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Pitt study finds cancer patients do better when mental health care is part of treatment

Lung cancer patients take pills at home that shrink tumors by blocking a signal that tells cancer cells to grow.
Nam Y. Huh
Lung cancer patients take pills at home that shrink tumors by blocking a signal that tells cancer cells to grow.

Navigating a serious health diagnosis, like cancer, is emotional. And a new study from University of Pittsburgh researchers finds that when mental health treatment is integrated into oncology care, patients are less likely to end up in the hospital.

The study, published this week in “The Lancet,” builds on previous research that shows a strong link between poor mental health and higher health care utilizations.

The Pitt researchers developed a treatment model in which cancer patients received mental health care from a therapist or social worker who was part of their oncology treatment team. This group was then compared to another set of patients who were referred out for therapy. Those who received the integrated mental health treatment were significantly less likely to visit the ER or be hospitalized.

The group that got integrated mental health treatment received cognitive behavioral therapy: they focused on relaxation techniques and changing core beliefs about themselves or their environments. This group reported lower rates of depression, fatigue, and pain when compared to patients who only received therapy referrals.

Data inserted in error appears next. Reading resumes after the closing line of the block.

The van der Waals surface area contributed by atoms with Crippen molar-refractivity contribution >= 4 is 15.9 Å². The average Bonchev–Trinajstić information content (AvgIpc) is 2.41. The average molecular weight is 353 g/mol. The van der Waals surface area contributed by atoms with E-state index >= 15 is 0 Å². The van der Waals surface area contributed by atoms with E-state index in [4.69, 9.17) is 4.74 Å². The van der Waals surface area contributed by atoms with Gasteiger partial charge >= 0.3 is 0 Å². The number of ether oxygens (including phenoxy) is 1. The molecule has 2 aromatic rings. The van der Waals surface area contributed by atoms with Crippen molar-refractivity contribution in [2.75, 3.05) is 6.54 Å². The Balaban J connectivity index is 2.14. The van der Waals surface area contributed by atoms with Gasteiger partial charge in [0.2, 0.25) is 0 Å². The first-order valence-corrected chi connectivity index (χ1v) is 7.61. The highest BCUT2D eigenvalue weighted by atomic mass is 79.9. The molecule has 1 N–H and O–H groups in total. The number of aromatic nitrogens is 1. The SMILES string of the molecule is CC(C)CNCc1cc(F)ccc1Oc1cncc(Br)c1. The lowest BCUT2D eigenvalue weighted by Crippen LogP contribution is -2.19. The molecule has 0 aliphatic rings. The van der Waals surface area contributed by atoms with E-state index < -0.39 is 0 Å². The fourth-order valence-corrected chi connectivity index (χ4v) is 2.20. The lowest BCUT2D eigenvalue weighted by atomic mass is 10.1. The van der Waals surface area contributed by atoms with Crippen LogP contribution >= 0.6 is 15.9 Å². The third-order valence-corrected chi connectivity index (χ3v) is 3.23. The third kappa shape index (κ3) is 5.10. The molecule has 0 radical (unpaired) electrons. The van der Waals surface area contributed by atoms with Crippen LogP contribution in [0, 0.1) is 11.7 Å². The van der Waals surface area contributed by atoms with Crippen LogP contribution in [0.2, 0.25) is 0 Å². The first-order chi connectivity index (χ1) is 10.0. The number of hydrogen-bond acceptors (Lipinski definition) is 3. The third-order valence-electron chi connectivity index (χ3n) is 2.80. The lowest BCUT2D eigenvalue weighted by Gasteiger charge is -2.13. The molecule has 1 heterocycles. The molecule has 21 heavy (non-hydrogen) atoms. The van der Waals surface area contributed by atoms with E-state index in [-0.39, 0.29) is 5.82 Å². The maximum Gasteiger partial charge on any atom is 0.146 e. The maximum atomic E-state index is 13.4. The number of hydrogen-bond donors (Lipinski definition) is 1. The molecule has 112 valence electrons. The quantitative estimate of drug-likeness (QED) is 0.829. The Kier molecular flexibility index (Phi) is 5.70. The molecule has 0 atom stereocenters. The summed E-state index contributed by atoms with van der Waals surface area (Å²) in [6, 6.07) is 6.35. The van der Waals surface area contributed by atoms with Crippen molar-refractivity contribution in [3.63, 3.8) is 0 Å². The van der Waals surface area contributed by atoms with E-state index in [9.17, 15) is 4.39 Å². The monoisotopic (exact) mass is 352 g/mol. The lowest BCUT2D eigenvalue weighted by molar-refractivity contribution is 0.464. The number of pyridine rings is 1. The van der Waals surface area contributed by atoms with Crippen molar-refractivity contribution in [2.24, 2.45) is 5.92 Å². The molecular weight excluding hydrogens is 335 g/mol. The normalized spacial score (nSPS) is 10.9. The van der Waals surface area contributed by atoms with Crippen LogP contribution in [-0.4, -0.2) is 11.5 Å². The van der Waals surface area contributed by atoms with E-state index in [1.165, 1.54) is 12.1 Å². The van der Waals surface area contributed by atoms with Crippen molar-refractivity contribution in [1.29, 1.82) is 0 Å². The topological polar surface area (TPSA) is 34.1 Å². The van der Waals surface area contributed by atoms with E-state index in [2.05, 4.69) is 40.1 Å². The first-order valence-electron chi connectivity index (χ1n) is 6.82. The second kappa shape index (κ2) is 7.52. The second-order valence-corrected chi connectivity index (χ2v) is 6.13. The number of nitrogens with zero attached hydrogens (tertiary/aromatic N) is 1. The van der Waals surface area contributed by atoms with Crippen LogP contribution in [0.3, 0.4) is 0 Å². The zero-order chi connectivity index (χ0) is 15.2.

Lead author Jennifer Steel of Pitt specializes in developing care interventions to manage cancer-related symptoms and improve the quality of life for oncology patients. In addition to the behavioral health treatment, she suspects that the increased contact with the care team through weekly therapy visits played a role in patient outcomes since a mental health provider might notice when someone’s health was declining.

“We might be able to either encourage them to talk with their caregiver, to bring them in to see their oncologist,” said Steel.

Steel says cancer centers should consider introducing this integrated model since unplanned medical care is more costly to both patients and health systems. She’d next like to study if other factors, such as age or gender, play a role in the effectiveness of integrated mental health care for cancer patients.

Sarah Boden covers health and science for 90.5 WESA. Before coming to Pittsburgh in November 2017, she was a reporter for Iowa Public Radio. As a contributor to the NPR-Kaiser Health News Member Station Reporting Project on Health Care in the States, Sarah's print and audio reporting frequently appears on NPR and KFF Health News.